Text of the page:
Well, I did. I had it all, everything by Dylan up to and including World Gone Wrong and something else he put out in the mid-90s. The term Played To Death was invented for me, and the way I play records. I had a whole Dylan collection and I'd played it to death, and I just didn't listen anymore. And I just do not keep things that I don't use/play, so I sold the whole lot at various car boot sales. Didn't even keep Biograph, the first box set they put out, which makes me as dumb as a day-old puppy, because I just went and purchyased it all over again.

I considered the original Greatest Hits (the one that had things up to Blonde on Blonde on it), and The Essential Dylan and others, but then I remembered that Biograph has "Mr Tambourine Man" on it - and, crucially, "Up To Me," which is one of his legendary unreleased songs.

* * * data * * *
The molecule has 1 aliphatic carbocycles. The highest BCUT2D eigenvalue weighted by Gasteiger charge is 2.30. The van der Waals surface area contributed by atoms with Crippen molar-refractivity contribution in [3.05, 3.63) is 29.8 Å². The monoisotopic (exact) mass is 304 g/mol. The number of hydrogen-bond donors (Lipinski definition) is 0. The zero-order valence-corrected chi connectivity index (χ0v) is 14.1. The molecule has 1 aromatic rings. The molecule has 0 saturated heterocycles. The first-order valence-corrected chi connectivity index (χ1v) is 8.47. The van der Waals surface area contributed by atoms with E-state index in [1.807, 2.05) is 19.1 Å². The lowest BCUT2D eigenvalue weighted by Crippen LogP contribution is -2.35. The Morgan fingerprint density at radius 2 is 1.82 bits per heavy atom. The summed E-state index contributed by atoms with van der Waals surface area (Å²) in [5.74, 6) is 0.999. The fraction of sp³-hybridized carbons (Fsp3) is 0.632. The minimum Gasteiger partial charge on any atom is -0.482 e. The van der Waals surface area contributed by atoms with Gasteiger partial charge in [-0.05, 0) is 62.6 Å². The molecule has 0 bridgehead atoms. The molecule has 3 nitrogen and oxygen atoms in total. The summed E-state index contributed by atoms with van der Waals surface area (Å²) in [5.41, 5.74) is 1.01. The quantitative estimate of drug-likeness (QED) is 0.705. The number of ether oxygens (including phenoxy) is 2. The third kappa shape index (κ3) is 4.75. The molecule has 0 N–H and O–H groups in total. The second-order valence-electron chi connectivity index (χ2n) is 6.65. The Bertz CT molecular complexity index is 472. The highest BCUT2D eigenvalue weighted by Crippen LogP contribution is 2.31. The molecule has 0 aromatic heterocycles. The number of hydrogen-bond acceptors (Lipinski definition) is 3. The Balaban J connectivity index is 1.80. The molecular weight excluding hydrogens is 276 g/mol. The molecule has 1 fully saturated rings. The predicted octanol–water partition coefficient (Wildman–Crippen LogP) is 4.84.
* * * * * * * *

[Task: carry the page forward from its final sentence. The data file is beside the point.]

He uses a great line on the Live at Budokan set: "Here is an unrecorded song... See if you can guess which one it is."

If Played To Death was invented for me, then Perverse and Mysterious was invented for Bob. So much is known. If it's hard to get across to the non-Dylan fan why you love his music, it's perhaps easier to explain if you can point out things like "Up To Me."

A perfect recording, this song (featuring just Dylan, his guitar and harpmonica, and a bass) rings out clear and strong from the opening line:
Everything went from bad to worse, money never changed a thing...

It dates from 1974, and the Blood on the Tracks sessions. I don't know whether it's from the first, aborted sessions (see The Bootleg Series for some of those recordings), but it does sound like it belongs on Blood on the Tracks.